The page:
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Virgin Australia Reveals Major Restructuring Plan for the Future

A Virgin Australia 777-300 rests at LAX before its next flight. As part of its restructuring, the airline is retiring its 777 fleet and halting long-haul routes.(Photo: AirlineGeeks | William Derrickson)

On Wednesday Virgin Australia announced its restructuring plan after filing for voluntary administration in April, the airline revealed in a press release.

The carrier is resetting itself to meet the drop in demand both in Australia and around the world. Through its review, the airline has anchored its recovery plan around six key points: overhauling the cost-based and simplifying operations; focusing on customer value; harnessing culture; investing in new digital and data technologies; building a strong balance sheet and focusing on jobs and future growth.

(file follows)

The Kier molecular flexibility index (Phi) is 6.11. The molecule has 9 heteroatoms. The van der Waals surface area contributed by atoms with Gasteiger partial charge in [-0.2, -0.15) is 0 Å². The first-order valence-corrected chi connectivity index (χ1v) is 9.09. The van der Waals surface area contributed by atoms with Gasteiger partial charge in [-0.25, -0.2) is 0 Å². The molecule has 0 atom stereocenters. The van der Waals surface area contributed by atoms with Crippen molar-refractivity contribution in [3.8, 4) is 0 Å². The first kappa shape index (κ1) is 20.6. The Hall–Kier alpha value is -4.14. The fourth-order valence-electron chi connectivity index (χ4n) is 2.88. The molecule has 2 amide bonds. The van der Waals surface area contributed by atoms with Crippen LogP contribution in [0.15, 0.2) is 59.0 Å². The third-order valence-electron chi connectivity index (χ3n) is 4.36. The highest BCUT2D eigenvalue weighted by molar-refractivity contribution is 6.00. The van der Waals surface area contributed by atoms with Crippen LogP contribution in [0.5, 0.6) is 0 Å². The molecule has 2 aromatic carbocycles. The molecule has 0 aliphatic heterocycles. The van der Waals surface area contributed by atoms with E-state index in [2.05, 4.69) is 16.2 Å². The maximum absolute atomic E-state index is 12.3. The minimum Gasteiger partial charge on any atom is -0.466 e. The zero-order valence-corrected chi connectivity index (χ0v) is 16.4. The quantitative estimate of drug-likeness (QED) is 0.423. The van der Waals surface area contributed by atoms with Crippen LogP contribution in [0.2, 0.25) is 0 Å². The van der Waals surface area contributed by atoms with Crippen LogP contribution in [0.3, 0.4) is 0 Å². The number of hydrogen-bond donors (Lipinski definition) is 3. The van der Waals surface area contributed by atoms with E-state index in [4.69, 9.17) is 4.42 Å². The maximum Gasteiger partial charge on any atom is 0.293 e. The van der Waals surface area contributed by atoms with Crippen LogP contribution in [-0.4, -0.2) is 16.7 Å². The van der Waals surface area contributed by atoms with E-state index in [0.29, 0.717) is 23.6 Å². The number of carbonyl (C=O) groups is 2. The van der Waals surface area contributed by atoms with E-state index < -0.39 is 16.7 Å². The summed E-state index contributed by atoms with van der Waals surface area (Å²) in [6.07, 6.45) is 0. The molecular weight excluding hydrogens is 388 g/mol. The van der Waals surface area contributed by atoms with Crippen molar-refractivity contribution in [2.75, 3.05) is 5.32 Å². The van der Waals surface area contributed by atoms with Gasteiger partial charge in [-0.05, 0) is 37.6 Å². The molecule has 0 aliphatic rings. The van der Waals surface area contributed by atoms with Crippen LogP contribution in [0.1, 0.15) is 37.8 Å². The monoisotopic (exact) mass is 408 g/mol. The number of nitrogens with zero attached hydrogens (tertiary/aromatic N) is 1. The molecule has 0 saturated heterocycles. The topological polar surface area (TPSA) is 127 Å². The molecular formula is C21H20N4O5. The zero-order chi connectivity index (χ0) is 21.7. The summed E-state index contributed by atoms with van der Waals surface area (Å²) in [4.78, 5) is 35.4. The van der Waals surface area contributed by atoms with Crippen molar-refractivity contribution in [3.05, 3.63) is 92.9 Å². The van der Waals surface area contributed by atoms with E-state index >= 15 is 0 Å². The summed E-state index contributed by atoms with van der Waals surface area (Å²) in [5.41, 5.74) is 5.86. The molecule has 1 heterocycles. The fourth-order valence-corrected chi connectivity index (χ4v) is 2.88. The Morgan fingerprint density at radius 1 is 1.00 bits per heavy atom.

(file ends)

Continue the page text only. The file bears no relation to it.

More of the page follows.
In the short-term, the airline is cutting its workforce down to 6,000 people with hopes to increase to 8,000 when the aviation industry recovers; 3,000 jobs will be immediately impacted across its operational and corporate departments. But the airline also says that it hopes to preserve as many jobs as possible while building a viable airline for the future.

Employees that are on standby until demand returns or who take leave without pay will continue to receive government JobKeeper payments until March 2021. Redundant employees will have entitlements honored and will receive a two-year extension of employee travel benefits. The airline has begun negotiations with unions to discuss plans to retain as many jobs as possible including options such as include voluntary redundancy, redeployment, leave without pay and flexible work arrangements.

Still, the carrier couldn’t guarantee that there won’t be further job cuts in the future if demand dictates. But unions have celebrated that Virgin is committed to remaining a full-service airline.

“This has not been an easy process and Virgin workers have worked hard to ensure that instead of going down the route of a low-cost model where more jobs might have gone, Virgin will be able to retain its place in the market and hold onto the vital experience and skills of many of its workers,” Michael Kaine, Transport Workers’ Union’s (TWU) national secretary, said in a statement.